Israel to quit Unesco _91972592_b839d734-0cbe-441a-99ae-c3aad6f1ec18

Israel has said it will join the US in pulling out of the UN’s cultural organisation Unesco, after US officials cited “anti-Israel bias”, according to BBC.

Israeli Prime Minister Benjamin Netanyahu praised the US decision as “brave and moral”, a statement said.

The agency is known for designating world heritage sites such as Syria’s Palmyra and the US Grand Canyon.

Unesco head Irina Bokova earlier called the US withdrawal a matter of “profound regret”.

She admitted however that “politicisation” had “taken its toll” on the organisation in recent years.

The withdrawal represented a loss to the “UN family” and to multilateralism, Ms Bokova added.

The US withdrawal will become effective at the end of December 2018 – until then, the US will remain a full member. The US will establish an observer mission at the Paris-based organisation to replace its representation, the state department said.

Unesco is an easy target for Mr Trump – it is a multilateral body with educational and developmental goals like promoting sex education, literacy, and equality for women.

The US withdrawal will be seen by many as a manifestation of Mr Trump’s “America First” approach and his across-the-board hostility to multilateral organisations; the irony being that Unesco is part of the international architecture that the US helped to establish in the wake of World War Two.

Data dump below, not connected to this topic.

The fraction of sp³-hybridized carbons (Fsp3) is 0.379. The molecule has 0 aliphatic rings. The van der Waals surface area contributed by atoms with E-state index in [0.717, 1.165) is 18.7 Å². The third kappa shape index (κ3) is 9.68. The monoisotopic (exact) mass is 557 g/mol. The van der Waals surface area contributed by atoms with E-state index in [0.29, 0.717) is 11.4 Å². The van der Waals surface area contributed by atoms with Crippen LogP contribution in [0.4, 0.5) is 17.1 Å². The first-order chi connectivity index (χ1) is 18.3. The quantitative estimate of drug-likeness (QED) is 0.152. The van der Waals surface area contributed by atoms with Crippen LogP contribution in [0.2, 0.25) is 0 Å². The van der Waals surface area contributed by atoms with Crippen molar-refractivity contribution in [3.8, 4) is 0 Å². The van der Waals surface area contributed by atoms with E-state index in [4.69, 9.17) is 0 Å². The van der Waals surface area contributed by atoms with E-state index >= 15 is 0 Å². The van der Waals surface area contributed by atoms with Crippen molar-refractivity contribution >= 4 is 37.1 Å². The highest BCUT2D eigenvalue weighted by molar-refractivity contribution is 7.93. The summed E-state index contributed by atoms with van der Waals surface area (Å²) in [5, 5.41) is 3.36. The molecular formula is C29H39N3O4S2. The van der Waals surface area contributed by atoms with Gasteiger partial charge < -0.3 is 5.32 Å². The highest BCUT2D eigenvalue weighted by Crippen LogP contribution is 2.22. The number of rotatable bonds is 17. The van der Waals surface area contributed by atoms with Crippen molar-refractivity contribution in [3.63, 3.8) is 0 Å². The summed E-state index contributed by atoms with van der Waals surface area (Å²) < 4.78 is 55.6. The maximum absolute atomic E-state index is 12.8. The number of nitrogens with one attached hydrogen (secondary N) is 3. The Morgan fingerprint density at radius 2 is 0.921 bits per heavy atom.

But it is the organisation’s perceived anti-Israel bias that is the fundamental issue here. It has condemned Israel in the past for its activities in the West Bank and East Jerusalem, and earlier this year it designated the old city of Hebron a Palestinian World Heritage Site – a step Israel insisted denied centuries of Jewish history there, not least the Tomb of the Patriarchs that dates back to biblical times.

As well as accusing Unesco of bias, the US state department said it was also concerned about mounting financial arrears at the agency and said it should be reformed.

The decision follows a string of Unesco decisions that have drawn criticism from the US and Israel.

In 2011 the US cut much of its funding to the agency in protest at its decision to grant full membership to the Palestinians.

And last year, Israel suspended co-operation with Unesco after the agency adopted a controversial resolution which made no reference to Jewish ties to a key holy site in Jerusalem.

The resolution also criticised Israel’s activities at holy places in Jerusalem and the occupied West Bank.

Then earlier this year, the Israeli Prime Minister Benjamin Netanyahu condemned Unesco for declaring the Old City of Hebron in the West Bank a Palestinian World Heritage site.

He accused Unesco of ignoring Judaism’s ancient connection to the city, which includes the crypt where its matriarchs and patriarchs are buried.

US President Donald Trump has criticised what he sees as a disproportionate contribution by the US to UN institutions. The US funds 22% of the UN’s regular budget and 28% of UN peacekeeping.

The US was a founding member of Unesco. The Reagan administration withdrew from the organisation in 1984 – accusing the agency of corruption and an ideological bias towards the then Soviet Union – but the US rejoined in 2002.

Unesco is in the process of choosing a new leader, with Qatari and French former ministers Hamad bin Abdulaziz al-Kawari and Audrey Azoulay neck-and-neck in the contest to replace Ms Bokova.